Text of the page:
A lot has been going on since I last posted here, some good and some more problematic.
On the medical side we have a truce for now. I had explained to the doctor many times that key to my care are two books, one describing the standard of care and the other actual treatment protocols to be followed.
Eventually I got verbal agreement, “don’t worry Heidi, we’ve got your back”. But I could see there was no real understanding of what I was saying. It was way out of their comfort level. Somebody who moves randomly all the time, drools, and struggles to speak properly surely is retarded and cannot participate intelligently. It has never been done like this before…
So I have nothing in writing confirming what was supposedly agreed upon. This seems to be their management style, put nothing in writing.
I understand the risk of litigation, but it leaves the resident totally unprotected. They can always say they did not say X or that Y did not happen like that. Then it is their word against that of a demented old resident whose head is bobbing, and can’t pronounce words properly, if she can find them at all. I think it is a cowardly management style. And it stiffles innovation, responsiveness and inclusivity and thus prevents Kiwanis Care Centre from achieving the excellence that it set as a goal for itself.
It encourages a self-preservation outlook more typical of civil servants, who tend to protect their jobs by not sharing information they fear would no longer make them necessary, they don’t take on work that they think is not theirs or that would make them work in their own time. Because of their insecurities they won’t admit they don’t know something. They crave praise and don’t take suggestions from others kindly even when they might learn something new. They would often put the person with new ideas down, even disparaging them using blatantly false information typically in their absence so that they cannot defend themselves.
You end up surrounding yourself with a team of people avoiding innovation, inclusiveness and being responsive when new situations arise. And as a result your organization becomes mediocre, often not able to survive when faced with new challenges. This malaise is beatifully described in the now classic text “The Peter Principle” and in Peter Drucker’s “Managing the Not for Profit”.
Dr. Burns Availability
In the discussions about my proposed treatment system (pts) based on the two books that are the gold standards in the movement disorders medical community I had mentioned typical health concerns that persons with Parkinson’s have and why there should be easy access to clinical oversight.
In passing I said that implementing the pts at Kiwanis under difficult circumstances would be worth a paper or two. He had no interest in publishing papers as he would be retiring soon. So back to the drawing board…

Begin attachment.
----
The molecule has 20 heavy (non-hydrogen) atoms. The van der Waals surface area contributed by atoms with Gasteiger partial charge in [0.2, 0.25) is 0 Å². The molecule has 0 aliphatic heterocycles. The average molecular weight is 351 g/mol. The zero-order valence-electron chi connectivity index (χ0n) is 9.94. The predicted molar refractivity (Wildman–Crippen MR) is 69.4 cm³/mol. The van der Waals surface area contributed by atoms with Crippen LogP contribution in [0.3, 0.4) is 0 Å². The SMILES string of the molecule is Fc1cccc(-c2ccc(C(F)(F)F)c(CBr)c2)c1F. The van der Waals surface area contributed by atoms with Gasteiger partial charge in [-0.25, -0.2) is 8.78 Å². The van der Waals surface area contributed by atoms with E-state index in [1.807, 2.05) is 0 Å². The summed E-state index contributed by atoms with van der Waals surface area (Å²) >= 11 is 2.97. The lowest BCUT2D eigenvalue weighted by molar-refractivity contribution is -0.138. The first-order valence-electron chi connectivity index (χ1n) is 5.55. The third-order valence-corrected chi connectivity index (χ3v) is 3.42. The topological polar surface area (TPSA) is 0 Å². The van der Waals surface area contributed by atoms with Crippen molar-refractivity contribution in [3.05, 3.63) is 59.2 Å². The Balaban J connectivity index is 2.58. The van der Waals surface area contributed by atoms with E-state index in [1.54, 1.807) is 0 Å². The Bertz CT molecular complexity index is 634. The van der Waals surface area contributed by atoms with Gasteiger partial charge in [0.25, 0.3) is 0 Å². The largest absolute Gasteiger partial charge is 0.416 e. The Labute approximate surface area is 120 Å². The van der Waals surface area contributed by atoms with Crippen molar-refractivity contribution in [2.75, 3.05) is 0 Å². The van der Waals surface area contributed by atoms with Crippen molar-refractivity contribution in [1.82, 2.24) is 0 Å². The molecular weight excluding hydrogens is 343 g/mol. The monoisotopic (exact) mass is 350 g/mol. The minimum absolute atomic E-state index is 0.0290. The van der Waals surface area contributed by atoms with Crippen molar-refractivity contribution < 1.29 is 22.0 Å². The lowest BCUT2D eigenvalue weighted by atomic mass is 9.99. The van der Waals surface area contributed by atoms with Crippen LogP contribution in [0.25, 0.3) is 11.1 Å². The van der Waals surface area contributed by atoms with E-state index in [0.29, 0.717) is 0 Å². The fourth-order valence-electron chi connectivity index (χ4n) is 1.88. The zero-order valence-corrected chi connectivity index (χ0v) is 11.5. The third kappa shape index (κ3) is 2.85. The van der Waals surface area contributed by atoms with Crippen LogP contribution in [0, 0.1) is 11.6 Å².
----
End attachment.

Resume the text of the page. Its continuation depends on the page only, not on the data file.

For example, owhen the symptomatic response to levodopa suddenly becomes irregular or hardly working at all, it is typically caused by an underlying medical condition like pneumonia, covid or a UTI rather than by Parkinson’s because it progresses slowly. So they had me tested and indeed I have an infection. Maybe he is really going to be “having my back”!
Another problem area that I have complained about was constipation. I have been trying to do the normal stuff: exercise, drink lots of water, I have nagged the staff to get laxatives, prunes etc.
But you know you have a problem when your stool is so hard and compacted (Bristol scale 1), your last bowel movement was more than a week ago i.e. there is no bowel movement, your stomach is swollen and painful, you have fever.
The doctor said I should take responsibility and ask when I need something. So I asked the nurse for a suppository. That did not produce anything. I could still have tried an enema, you know of who’s there, friend or enema fame? But the cramps had become quite unbearable.
So I cut my fingernails short and applied liberal amounts of polysporin ointment (which was all I had as a lubricant) and over next half hour I cleared the anal passage manually. It was very difficult and painful, but I took it very slowly. I sat on the floor to avoid falling when I faint. So I took responsibility for my own problem. Doing it this way gives one an understanding of what Bristol level 1 constipation looks like.
Getting Things In Writing
I have constantly been on the local news, i.e. the watercooler. People talk and let comments slip. Or they come and make casual conversation but then ask questions about something they really should not have known about.
So when the Social Worker came and asked if I enjoyed doing the newsletter, several red flags went up. She as been missing in action in my treatment although she was tasked with the implementation of the Parkinson’s Canada EVC Manual (I was to blamed for that as I tend to just do things). I had formally, in writing, requested that the EVC Manual by used for my care. I have not had a written reply or a formal approval/plan of action.